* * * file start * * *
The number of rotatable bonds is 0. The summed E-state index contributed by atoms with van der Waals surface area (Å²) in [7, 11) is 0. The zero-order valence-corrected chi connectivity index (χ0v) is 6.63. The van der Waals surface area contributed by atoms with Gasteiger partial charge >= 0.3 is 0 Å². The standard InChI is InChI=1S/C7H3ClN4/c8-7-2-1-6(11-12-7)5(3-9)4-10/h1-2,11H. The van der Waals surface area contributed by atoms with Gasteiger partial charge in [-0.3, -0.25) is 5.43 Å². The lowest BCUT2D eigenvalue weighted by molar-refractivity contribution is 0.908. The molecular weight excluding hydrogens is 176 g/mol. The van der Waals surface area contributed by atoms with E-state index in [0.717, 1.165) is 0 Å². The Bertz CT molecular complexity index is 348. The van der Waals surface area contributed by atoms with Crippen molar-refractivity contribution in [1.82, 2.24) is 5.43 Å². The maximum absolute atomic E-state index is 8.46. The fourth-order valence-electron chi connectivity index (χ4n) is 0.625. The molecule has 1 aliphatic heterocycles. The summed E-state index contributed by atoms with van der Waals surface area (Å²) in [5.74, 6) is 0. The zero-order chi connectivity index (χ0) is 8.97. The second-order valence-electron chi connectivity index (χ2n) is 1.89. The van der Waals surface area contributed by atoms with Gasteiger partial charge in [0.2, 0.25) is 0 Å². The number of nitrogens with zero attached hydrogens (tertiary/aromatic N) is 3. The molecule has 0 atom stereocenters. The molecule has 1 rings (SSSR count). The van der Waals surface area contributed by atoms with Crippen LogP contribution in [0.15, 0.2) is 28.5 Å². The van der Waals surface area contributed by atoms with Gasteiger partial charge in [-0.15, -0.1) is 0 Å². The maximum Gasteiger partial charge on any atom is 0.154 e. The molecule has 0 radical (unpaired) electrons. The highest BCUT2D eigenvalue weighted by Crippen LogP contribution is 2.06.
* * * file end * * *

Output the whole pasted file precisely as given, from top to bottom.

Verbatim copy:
The number of rotatable bonds is 0. The summed E-state index contributed by atoms with van der Waals surface area (Å²) in [7, 11) is 0. The zero-order valence-corrected chi connectivity index (χ0v) is 6.63. The van der Waals surface area contributed by atoms with Gasteiger partial charge >= 0.3 is 0 Å². The standard InChI is InChI=1S/C7H3ClN4/c8-7-2-1-6(11-12-7)5(3-9)4-10/h1-2,11H. The van der Waals surface area contributed by atoms with Gasteiger partial charge in [-0.3, -0.25) is 5.43 Å². The lowest BCUT2D eigenvalue weighted by molar-refractivity contribution is 0.908. The molecular weight excluding hydrogens is 176 g/mol. The van der Waals surface area contributed by atoms with E-state index in [0.717, 1.165) is 0 Å². The Bertz CT molecular complexity index is 348. The van der Waals surface area contributed by atoms with Crippen molar-refractivity contribution in [1.82, 2.24) is 5.43 Å². The maximum absolute atomic E-state index is 8.46. The fourth-order valence-electron chi connectivity index (χ4n) is 0.625. The molecule has 1 aliphatic heterocycles. The summed E-state index contributed by atoms with van der Waals surface area (Å²) in [5.74, 6) is 0. The zero-order chi connectivity index (χ0) is 8.97. The second-order valence-electron chi connectivity index (χ2n) is 1.89. The van der Waals surface area contributed by atoms with Gasteiger partial charge in [0.2, 0.25) is 0 Å². The number of nitrogens with zero attached hydrogens (tertiary/aromatic N) is 3. The molecule has 0 atom stereocenters. The molecule has 1 rings (SSSR count). The van der Waals surface area contributed by atoms with Crippen LogP contribution in [0.15, 0.2) is 28.5 Å². The van der Waals surface area contributed by atoms with Gasteiger partial charge in [-0.15, -0.1) is 0 Å². The maximum Gasteiger partial charge on any atom is 0.154 e. The molecule has 0 radical (unpaired) electrons. The highest BCUT2D eigenvalue weighted by Crippen LogP contribution is 2.06.